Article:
Sunday, March 4, 2012

Between Two Worlds (or is it three?)

If you wonder if writers get caught up in their fictional world I can tell you categorically that yes--we live our characters' lives. And their emotions. When Daniel Sullivan is behaving badly, I find I am snapping at my husband.

This has been brought home very strongly to me this week. I am in the middle of writing a new Molly Murphy novel. In fact I am two hundred pages into it. Molly is trying to trace a missing Irish girl and her quest has led her to a strange and creepy convent. So I am in New York, in 1904. I am with Molly and her friends, battling the garbage strewn streets of the Lower East Side, then having to take a horse and buggy between towns in Westchester County, visiting impressive mansions that might rival Downton Abbey.

And in my head I have Molly's Irish voice and her feisty character. However, my other publisher had asked me if I would write an e-story to whip up enthusiasm for my next Lady Georgie book. It is scheduled to come out in time for Halloween, in fact they wanted a Halloween story. I agreed. But then I found that they wanted it NOW. Not next fall, as I had thought. So I had to abandon Molly, about to be locked into an enclosed order of nuns, and suddenly leap to royal circles in England in the 1930s. 

It reminded me of the way I felt when I was summoned to Australia when my mother was dying. It was the day before Christmas and I was preparing for the whole family to arrive. It was cold and rainy and Christmas music was playing everywhere. I got on a plane and 14 hours later I landed in Australia where it was mid-summer. All around me people were going to the beach carrying surf boards. It was so surreal I had a hard time handling it.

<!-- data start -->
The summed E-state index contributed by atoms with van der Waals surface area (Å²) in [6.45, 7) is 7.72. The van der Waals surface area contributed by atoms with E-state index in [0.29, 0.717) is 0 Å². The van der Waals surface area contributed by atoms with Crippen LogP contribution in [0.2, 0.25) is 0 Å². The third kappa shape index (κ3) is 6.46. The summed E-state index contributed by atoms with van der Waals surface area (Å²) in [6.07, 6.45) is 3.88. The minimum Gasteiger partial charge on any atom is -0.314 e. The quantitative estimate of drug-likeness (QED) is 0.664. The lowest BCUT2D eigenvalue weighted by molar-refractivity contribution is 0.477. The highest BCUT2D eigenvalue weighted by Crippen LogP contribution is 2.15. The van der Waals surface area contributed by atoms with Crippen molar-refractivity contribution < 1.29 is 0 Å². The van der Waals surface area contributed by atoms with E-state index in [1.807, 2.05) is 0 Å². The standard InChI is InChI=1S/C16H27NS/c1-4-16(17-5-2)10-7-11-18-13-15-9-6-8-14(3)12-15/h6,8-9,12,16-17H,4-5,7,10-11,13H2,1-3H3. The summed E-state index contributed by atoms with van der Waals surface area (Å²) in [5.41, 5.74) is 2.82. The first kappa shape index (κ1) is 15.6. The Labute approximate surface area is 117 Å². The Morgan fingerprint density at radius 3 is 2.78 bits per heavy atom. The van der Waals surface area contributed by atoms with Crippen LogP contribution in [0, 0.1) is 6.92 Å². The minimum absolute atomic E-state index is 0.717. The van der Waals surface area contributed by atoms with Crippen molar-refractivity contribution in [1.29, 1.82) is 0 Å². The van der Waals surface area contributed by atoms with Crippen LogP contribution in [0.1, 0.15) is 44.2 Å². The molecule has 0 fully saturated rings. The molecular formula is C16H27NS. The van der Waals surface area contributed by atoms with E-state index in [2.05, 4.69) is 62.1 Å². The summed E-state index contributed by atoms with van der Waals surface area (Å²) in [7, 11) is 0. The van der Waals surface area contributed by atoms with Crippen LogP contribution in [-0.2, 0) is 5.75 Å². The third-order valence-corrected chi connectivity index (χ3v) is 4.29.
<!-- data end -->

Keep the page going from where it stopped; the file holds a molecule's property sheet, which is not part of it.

So I've been going through the same thing for the past few days. I've had to push Greenwich Village and the Lower East Side out of my mind and instead hear the well-bred tones of Lady Georgie as she goes to a reception at Buckingham Palace. I've had to make my mind come up with clever 1930s repartee and introduce Mrs. Simpson to Georgie.  I find it helps to speak the words out loud and it's funny--when I'm with Georgie I am so frightfully upper class, in my attitudes as well as my speech.

Now I've finished it and tomorrow I go back to Molly again. No more caviar and champagne for a while. No servants to dress me. Now it's back to the neat little house on Patchin Place, and Molly's friends Sid and Gus.... I wonder what will happen to her?

And next week I celebrate the release of Hush Now, Don't You Cry.


  1. It must be hard shifting between worlds and times, Rhys, but I'm so glad you can!

    I can hardly wait for Hush Now, Don't You Cry to show up on my Kindle.

    Cathy AJ

  2. Now if you were still writing Evan Evans (I do miss him!) you'd have Welsh, Irish and Georgie's plummy tones all in your head. Too bad you don't have a Scottish character and you could cover the whole of the UK! It's wonderful to know, it seems, that you have as much fun writing about Molly as we all have reading about her! Thank you!